Date: 
Sep 13, 2017
Author: 
Tomás O'Leary
Date: 
13/9/2017
Auteur: 
Tomás O'Leary
Datum: 
13.9.2017
Author: 
Tomás O'Leary

In the grand scheme of running business, software licensing tends to be fairly low on the C-Suite’s list of priorities. As a result, the software asset manager typically struggles to secure the funding needed to maintain the correct level of licence coverage – or the tools needed to simplify the management process.

1. Emphasise the penalties

Just as there are many different types of software licenses, so too exists a broad range of penalties for compliance failures. Every penalty has two common elements however.

First, failure to maintain the correct license count for installed applications carries a stiff financial penalty. At the very least your business will be expected to pay the balance between the number of licenses held, and the number of instances installed. This fine increases further when IBM (or other OEM) apply their own charges and costs on top.

The second element of the penalty involves “naming and shaming”, publicising the names of businesses found to be non-compliant. Such negative publicity has a serious effect on the reputation of your business, and could affect future sales and profitability. This would in turn compound the costs associated with licensing non-compliance.

 

2. Outline the realities

The threat of audits is very real – they do happen with alarming regularity. One Gartner survey found that 61% of respondents had been audited in the previous 12 months. This marked a 7% increase on the number of audits carried out two years earlier.

For organisations reliant on IBM software, the risk of audit is even higher. 41% of reported license audits were conducted by IBM – the highest rate of all vendors mentioned. With this in mind, the audit question becomes “when?” rather than “if”.

Your business cannot continue to hope that IBM won’t pay a visit.

 

3. Put a price on everything

Nothing speaks to the C-suite as clearly as money – after all, these senior executives are charged with ensuring the business continues to turn a profit for its shareholders. So when it comes to trying to help the board understand the importance of software licensing, it must be couched in terms of cold hard cash.

Obviously quantifying the cost of “missing” licenses is relatively straightforward – but as another capital spend, don’t expect the board to be too interested. In order to convince them of the need to invest in licenses – and licensing management tools and services – you will have to clarify the costs of non-compliance.

Obviously this will mean researching cases at other businesses to create an accurate estimate of the fines and related costs associated with non-compliance. You should try to gather as much detail as possible, including the secondary costs to the business through damage to reputation, lost contracts and audit-related productivity losses.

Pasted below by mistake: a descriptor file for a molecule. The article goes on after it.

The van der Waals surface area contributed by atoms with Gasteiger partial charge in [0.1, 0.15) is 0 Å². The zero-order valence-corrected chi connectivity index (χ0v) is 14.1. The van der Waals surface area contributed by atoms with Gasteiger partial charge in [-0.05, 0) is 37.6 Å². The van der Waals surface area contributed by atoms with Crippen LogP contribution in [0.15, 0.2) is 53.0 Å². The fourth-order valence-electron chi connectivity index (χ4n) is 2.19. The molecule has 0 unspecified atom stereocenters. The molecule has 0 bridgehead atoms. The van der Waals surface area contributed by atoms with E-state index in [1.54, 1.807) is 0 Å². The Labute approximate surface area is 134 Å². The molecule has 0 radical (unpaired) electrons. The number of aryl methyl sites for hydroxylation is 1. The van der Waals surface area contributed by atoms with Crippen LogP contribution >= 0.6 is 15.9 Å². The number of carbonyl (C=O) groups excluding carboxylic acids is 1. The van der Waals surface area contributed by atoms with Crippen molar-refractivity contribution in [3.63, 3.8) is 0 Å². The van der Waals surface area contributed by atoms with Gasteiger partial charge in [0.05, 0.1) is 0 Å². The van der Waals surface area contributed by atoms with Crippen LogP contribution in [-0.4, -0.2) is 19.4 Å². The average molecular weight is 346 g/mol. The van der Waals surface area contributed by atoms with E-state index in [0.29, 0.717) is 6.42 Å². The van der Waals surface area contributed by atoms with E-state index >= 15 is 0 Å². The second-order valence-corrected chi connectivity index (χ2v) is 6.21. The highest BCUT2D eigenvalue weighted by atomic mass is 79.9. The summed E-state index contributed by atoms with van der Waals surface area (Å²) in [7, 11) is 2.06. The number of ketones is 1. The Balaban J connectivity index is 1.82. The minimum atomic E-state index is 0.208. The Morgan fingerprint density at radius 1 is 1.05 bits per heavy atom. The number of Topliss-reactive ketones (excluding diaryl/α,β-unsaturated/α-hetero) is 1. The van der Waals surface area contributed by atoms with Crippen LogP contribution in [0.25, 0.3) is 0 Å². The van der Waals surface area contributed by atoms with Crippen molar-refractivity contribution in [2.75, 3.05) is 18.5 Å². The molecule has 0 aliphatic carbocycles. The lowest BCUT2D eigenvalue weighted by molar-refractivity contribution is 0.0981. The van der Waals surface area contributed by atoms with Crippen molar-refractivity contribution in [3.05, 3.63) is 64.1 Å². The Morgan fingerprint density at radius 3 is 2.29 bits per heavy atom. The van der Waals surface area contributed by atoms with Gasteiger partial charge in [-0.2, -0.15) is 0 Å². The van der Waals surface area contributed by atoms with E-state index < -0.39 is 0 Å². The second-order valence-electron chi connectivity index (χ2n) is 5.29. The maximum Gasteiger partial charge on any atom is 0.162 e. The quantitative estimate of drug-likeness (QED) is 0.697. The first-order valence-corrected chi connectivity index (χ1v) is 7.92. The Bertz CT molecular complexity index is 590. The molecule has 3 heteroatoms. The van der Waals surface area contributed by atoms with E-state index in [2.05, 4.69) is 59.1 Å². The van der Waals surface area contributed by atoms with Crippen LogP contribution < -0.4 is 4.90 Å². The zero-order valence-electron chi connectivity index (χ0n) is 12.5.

You can then prove that the cost of purchasing additional licenses is far lower than the cost of failing an audit.

 

4. Solving shortages and production bottlenecks

When you are managing licenses effectively, applications are removed from systems where they are not required. However, even a basic change of desk could leave employees unproductive while they wait for applications to be redeployed. The time spent waiting for installation is effectively time wasted.

Obviously the software asset manager needs to ensure that they are not maintaining a massive surplus of licenses. But they do need the authority and budget to purchase additional licenses as and when required.

Again the key to a successful pitch will be by converting lost/reduced productivity to a monetary value. You may need help from the HR department to quantify losses based on employee salary – but don’t forget to factor in the knock-on costs of lost productivity throughout the rest of the supply chain too.

 

5. Achieve compliance targets

Shareholders expect your business to operate responsibly – and in compliance with any legislation and operating agreements. Which means that even if your organisation doesn’t have codified compliance targets relating to software licensing, you are still expected to maintain standards.

Your own licensing inventory will help to identify shortfalls, immediately showing where compliance targets are not being met. Taken in isolation, those figures are unlikely to sway the C-Suite – but they could add weight to the arguments you have already presented using tips 1 to 4.

 

Get some help

Finally, you should consider securing outside help. Origina can not only help audit your different types of software licenses, but we can also provide advice about your next steps. And as part of that guidance, we can help prepare you for your next meeting with senior management.

 

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